By Izhaan Ahmed
The state legislature of Tennessee had passed a bill that would require businesses to accept or deny transgender access to their biological gender restroom. However, this legislation was permanently struck down by a federal court on May 17, 2022.
The initial law detailed parameters of a newly required sign. Businesses needed to indicate whether transgender people could utilize the bathroom in which they feel most comfortable. The law was put into effect on July 1, 2021, but was suspended by the same federal court a week later. Citing the divisive nature of the law, the court proceeded to officially strike this provision down.
Source by Sam Tsui
Changes may occur to the bathroom signs to which New Hyde Park students have grown accustomed.
Students of NHP have their own opinions on the concurrent matter.
“Obviously, I want everyone to be safe, but I also want people to be comfortable where they are going to use the bathroom. In my eyes having bathrooms by birth sex may ultimately be the safest option,” sophomore Matthew Muntzenberger said.
“People should be able to go to the bathroom of their chosen gender as that is what they identify as. People should be able to be comfortable going to the bathroom and that will only happen if they get to go to the bathroom of their chosen gender,” junior Kushpreet Ahuja said.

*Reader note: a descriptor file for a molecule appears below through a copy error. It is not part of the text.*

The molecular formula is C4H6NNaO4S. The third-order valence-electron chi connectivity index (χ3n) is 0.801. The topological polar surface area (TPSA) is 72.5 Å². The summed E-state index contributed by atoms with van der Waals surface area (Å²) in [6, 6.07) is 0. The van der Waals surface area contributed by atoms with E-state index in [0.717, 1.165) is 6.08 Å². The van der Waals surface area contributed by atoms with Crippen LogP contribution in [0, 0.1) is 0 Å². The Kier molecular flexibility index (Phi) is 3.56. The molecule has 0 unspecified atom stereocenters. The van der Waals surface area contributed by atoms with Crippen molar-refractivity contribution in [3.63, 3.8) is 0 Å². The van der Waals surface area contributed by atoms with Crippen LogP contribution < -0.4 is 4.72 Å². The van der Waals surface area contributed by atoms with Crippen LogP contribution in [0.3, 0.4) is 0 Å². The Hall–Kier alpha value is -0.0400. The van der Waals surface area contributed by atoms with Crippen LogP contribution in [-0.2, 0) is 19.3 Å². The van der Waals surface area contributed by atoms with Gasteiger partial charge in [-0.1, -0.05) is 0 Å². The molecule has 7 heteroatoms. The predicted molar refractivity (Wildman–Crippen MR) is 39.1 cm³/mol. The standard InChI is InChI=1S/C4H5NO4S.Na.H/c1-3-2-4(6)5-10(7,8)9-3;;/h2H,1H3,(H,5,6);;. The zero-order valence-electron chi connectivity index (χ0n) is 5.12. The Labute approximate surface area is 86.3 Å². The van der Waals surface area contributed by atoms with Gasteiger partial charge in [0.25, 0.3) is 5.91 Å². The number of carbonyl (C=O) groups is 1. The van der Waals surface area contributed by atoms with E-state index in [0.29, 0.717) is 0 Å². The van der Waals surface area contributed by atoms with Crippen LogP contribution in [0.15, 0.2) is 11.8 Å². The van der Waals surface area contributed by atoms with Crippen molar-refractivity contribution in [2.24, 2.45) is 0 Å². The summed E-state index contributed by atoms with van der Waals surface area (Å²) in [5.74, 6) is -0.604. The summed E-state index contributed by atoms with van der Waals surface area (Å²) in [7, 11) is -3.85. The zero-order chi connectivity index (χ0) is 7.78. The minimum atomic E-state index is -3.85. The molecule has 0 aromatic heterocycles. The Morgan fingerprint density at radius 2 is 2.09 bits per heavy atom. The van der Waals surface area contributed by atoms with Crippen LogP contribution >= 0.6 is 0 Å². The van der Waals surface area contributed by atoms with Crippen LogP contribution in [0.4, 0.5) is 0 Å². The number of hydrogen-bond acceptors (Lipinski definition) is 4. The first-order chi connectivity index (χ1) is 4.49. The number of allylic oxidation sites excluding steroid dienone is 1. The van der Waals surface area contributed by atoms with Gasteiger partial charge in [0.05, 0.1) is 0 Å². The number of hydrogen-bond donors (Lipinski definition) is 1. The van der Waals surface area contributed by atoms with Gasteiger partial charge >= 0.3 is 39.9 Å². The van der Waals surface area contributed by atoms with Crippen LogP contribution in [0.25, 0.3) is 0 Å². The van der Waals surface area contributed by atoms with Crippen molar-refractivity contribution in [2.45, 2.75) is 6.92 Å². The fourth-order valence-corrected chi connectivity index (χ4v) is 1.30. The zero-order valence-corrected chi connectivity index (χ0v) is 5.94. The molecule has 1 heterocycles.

Current federal legislation does not give explicit protection to LGBTQ+ people.
According to the Pew Research Center, arguments over the broader implicated issue of transgender acceptance are inherently divisive. Predominant attitudes of the conservative stance are fixed on the possibility of criminals exploiting transgender acceptance to intrude in areas designated for the opposite sex. The progressive stance on this issue disputes this by citing elevated suicide rates of transgender people and the disproportionate amount of time spent on transgender discourse.
This case may also be significant to the broader issue of transgender rights. NHP students have also discussed what they believe this court decision may entail.
“The proposed bill would have allowed for businesses to accept or deny the rights and identities of transgender people throughout Tennessee based on personal opinion, furthering the dehumanizing treatment many transgender people experience," junior Ethan Siegel said. "By striking the bill and permanently blocking it, the judge conveys the notion that transgender people are the same as any other citizens and deserve to be protected by the constitution in the same way cisgender people are.”
“The sign requirement should have not been in place. In the future, transgender people should be viewed only by their chosen sex,” freshman Cameron Conroy said.
It is unclear how this decision will impact the future of the LGBTQ+ community and the stigma that surrounds them.